Hospital volume, modelled by splines,35 was tested for inclusion in the model. We also performed this test after exclusion of hospitals with zero reclosures.

Finally, the hospital specific effects were modelled as a mixture of two normal distributions. The expectation-maximisation algorithm was used, taking into account the estimation variances. The mixture model yielded estimates of the quartiles of the hospital ORs and the scaled IQR (normalised by dividing by 1.349, to give the SD in the case of a normal distribution) was computed as a measure of spread among hospitals. Bootstrapping of the mixture model was used to find a 95% CI for the scaled IQR.

Risk adjustment

The following case-mix variables were included as candidates in the stepwise regression: age, gender, indicators for the individual Charlson comorbidities, number of previous hospital admissions 2 years prior to current admission, and whether the episode was acute or elective. A linear trend in admission year was also included. Age was modelled by natural splines with knots at the median and quartiles.35 Based on previous studies of risk factors,9 17 procedures were categorised into 13 types, according to the body system or organ involved. The effects of operation types were normalised to have zero sum on the logistic scale.

For a quality indicator, only characteristics of the patient when entering the hospital, are meaningful risk adjustment variables. No data were available for smoking, obesity or other patient or case characteristics such as nutritional status. There was no information about operation urgency beyond the status of the hospital admission or episode as elective or acute.

Patient and public involvement

Patients were not involved in the planning, conduct or analysis of this study. The policy of the Norwegian Institute of Public health is to publish hospital quality indicators, when they have been successfully validated.


The initial data set comprised 96 102 episodes with laparotomy and 1909 with a reclosure operation. After restricting data to reclosures paired with a laparotomy within 30 days, 1580 reclosures remained. After exclusions for pregnancy, childbirth and puerperium or immunocompromised state, age and length of stay, 78 299 laparotomies remained. Lastly, hospitals with less than 10 laparotomies were excluded, yielding a final data set with 66 925 unique patients, 78 086 laparotomies and 1477 reclosures from 47 hospitals. Descriptive statistics for the dataset are shown in table 1. The operation types are tabulated in the online supplementary file.

Table 1

Descriptive statistics for final data set

From 2011 to 2015, the annual volume of laparotomies decreased somewhat, from 16 730 to 14 419, while the proportion of acute laparotomies remained stable at around 35%.

The overall rate of PWD for the 5-year period was 1.89%. Crude PWD rates varied from 0% to 5.1% among hospitals. After risk adjustment, the range was 0.1%–5.4%. Table 2 shows the ORs of the final logistic regression model. No interactions were included. The model showed good fit according to the modified Hosmer-Lemeshow test36 (p=0.53) and good predictive ability, with an area under the operating characteristic (c-statistic) of 0.73.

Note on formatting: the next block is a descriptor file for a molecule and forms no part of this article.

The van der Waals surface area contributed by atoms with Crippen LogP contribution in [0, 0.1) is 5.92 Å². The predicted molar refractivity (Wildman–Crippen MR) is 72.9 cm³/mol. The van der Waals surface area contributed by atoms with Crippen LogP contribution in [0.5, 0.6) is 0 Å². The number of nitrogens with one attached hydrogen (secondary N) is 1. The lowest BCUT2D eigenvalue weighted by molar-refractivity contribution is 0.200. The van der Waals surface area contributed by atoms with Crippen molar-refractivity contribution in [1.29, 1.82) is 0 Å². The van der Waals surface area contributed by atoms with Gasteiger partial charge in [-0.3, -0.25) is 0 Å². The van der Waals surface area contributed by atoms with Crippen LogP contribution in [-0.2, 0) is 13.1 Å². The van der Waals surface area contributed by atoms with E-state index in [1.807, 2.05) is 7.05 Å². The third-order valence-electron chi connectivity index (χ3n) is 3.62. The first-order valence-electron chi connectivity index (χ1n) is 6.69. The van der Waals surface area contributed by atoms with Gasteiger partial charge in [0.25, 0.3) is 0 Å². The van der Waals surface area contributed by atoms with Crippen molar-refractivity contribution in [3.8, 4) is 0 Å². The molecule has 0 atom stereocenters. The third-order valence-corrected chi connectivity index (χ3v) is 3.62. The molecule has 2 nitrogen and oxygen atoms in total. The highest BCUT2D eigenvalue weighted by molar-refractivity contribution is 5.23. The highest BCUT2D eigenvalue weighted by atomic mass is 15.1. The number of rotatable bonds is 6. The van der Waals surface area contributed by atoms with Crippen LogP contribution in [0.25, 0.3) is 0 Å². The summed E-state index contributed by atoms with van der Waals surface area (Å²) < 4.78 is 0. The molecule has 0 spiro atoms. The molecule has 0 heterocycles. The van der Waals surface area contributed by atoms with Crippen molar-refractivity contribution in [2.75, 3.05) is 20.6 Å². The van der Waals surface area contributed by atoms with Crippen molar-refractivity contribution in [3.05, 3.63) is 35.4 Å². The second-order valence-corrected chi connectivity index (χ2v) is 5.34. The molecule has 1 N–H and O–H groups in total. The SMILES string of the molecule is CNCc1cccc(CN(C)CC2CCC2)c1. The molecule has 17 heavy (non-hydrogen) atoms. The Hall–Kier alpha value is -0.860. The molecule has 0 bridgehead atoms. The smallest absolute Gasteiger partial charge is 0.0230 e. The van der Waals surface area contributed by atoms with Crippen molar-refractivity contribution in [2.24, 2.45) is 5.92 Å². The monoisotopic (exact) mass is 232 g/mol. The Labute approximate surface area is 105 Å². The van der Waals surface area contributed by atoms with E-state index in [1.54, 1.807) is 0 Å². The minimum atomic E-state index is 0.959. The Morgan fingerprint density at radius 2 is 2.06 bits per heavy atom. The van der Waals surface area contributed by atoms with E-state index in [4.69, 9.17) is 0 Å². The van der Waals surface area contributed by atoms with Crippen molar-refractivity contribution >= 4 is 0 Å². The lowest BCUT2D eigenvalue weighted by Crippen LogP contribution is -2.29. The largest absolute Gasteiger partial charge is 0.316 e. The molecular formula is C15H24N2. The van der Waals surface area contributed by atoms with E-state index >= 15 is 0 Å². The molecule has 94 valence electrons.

Table 2

Final multivariate logistic model for risk adjustment

In figure 1, risk-adjusted PWD rates are shown for each hospital, plotted versus laparotomy volume and hospital type.

Figure 1

Risk adjusted PWD rates versus yearly laparotomy volume, by hospital type. Trend curve is obtained by smoothing the scatterplot. Significance testing is adjusted for multiple comparisons. PWD, postoperative wound dehiscence .

After significance testing, we identified three hospitals with higher PWD and none with lower PWD than average, when correcting for multiple testing. Without multiple test correction, one additional hospital with high PWD was found to be marginally significant (p=0.053).

In the alternative model including volume, the PWD increased with yearly laparotomy volume from a very low level up to 120 laparotomies per year, after which it remained fairly constant, see figure 1. The effect of volume was significant (p<0.001), also after exclusion of the four smallest volume hospitals with zero reclosures (p=0.008). Hospital type coincided almost completely with a grouping of hospitals by volume, and was therefore not tested separately. There was significant variation among regions (p<0.001), with the Northern region having the highest and the South-Eastern region the lowest rates. Details can be found in the online supplementary file. Using diagnosis categories or aggregated operation type as risk adjustment variables resulted in very small changes in risk adjusted PWD rates.


We have studied wound dehiscence after laparotomy, as a quality indicator based on the OECD specification, and found that it discriminated between Norwegian hospitals. The indicator was risk adjusted for differences in age, gender, comorbidity and type of surgery, and showed little sensitivity to changes in the set of risk adjustment variables. The overall PWD rate was 1.89%. After risk adjustment, the hospitals’ PWD rate varied between 0.1% and 5.4%. Laparotomy volume and type of hospital had little effect on the PWD rate, except for hospitals with very low volume. Advanced age, male gender, chronic pulmonary disease and emergency laparotomy were all significant risk factors for PWD. There were significant PWD differences according to the organ system targeted. The overall rate of PWD showed a small but statistically significant decline over the observation period 2011–2015. The relatively large variation of PWD rates between hospitals, after correction for patient characteristics and operation type, indicates possible variation in the quality of healthcare among hospitals. This may be due to variation in surgical technique and perioperative care, as well as the handling of postoperative complications, such as wound infection, which is known to be a risk factor for PWD.17 We found PWD rates well within the range reported in international studies.9 13 14 17 21 37 38 Also, the risk factors identified are in accordance with previous studies, although limited to administrative data. Laparotomy volume has negligible effect apart from the few hospitals with very low volume. A Japanese study reported a similar conclusion, while volume was found to have effect in US hospitals.39 40 The effect is likely a result of the types of operations performed at the low-volume hospitals, compared with the other hospitals.